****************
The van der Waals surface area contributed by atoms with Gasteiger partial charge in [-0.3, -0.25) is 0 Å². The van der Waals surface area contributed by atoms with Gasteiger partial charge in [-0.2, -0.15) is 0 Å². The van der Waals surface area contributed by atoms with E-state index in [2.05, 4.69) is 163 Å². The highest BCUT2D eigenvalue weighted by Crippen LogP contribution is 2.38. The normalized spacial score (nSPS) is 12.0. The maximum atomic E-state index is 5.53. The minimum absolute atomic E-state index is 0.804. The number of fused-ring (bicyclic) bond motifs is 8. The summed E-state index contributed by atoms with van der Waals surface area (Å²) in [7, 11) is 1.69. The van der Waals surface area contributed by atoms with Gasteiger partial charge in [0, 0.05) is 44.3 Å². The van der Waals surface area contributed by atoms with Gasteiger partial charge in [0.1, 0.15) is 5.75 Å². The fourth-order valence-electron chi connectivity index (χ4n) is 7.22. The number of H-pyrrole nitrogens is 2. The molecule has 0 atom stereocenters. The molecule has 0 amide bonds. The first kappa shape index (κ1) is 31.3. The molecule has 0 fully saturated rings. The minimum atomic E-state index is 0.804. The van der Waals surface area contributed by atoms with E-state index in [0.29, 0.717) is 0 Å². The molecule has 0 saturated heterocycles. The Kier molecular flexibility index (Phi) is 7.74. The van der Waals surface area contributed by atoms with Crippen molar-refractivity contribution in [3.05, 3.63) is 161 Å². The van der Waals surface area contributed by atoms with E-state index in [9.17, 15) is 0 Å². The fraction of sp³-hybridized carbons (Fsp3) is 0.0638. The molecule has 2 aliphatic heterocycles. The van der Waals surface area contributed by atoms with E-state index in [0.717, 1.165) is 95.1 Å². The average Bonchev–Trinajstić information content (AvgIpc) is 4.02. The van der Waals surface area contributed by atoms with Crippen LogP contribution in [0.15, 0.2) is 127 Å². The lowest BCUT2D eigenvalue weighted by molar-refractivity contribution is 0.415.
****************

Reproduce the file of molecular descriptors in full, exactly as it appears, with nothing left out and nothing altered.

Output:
The van der Waals surface area contributed by atoms with Gasteiger partial charge in [-0.3, -0.25) is 0 Å². The van der Waals surface area contributed by atoms with Gasteiger partial charge in [-0.2, -0.15) is 0 Å². The van der Waals surface area contributed by atoms with E-state index in [2.05, 4.69) is 163 Å². The highest BCUT2D eigenvalue weighted by Crippen LogP contribution is 2.38. The normalized spacial score (nSPS) is 12.0. The maximum atomic E-state index is 5.53. The minimum absolute atomic E-state index is 0.804. The number of fused-ring (bicyclic) bond motifs is 8. The summed E-state index contributed by atoms with van der Waals surface area (Å²) in [7, 11) is 1.69. The van der Waals surface area contributed by atoms with Gasteiger partial charge in [0, 0.05) is 44.3 Å². The van der Waals surface area contributed by atoms with Gasteiger partial charge in [0.1, 0.15) is 5.75 Å². The fourth-order valence-electron chi connectivity index (χ4n) is 7.22. The number of H-pyrrole nitrogens is 2. The molecule has 0 atom stereocenters. The molecule has 0 amide bonds. The first kappa shape index (κ1) is 31.3. The molecule has 0 fully saturated rings. The minimum atomic E-state index is 0.804. The van der Waals surface area contributed by atoms with E-state index in [0.29, 0.717) is 0 Å². The molecule has 0 saturated heterocycles. The Kier molecular flexibility index (Phi) is 7.74. The van der Waals surface area contributed by atoms with Crippen molar-refractivity contribution in [3.05, 3.63) is 161 Å². The van der Waals surface area contributed by atoms with E-state index in [9.17, 15) is 0 Å². The fraction of sp³-hybridized carbons (Fsp3) is 0.0638. The molecule has 2 aliphatic heterocycles. The van der Waals surface area contributed by atoms with E-state index in [0.717, 1.165) is 95.1 Å². The average Bonchev–Trinajstić information content (AvgIpc) is 4.02. The van der Waals surface area contributed by atoms with Crippen LogP contribution in [0.15, 0.2) is 127 Å². The lowest BCUT2D eigenvalue weighted by molar-refractivity contribution is 0.415.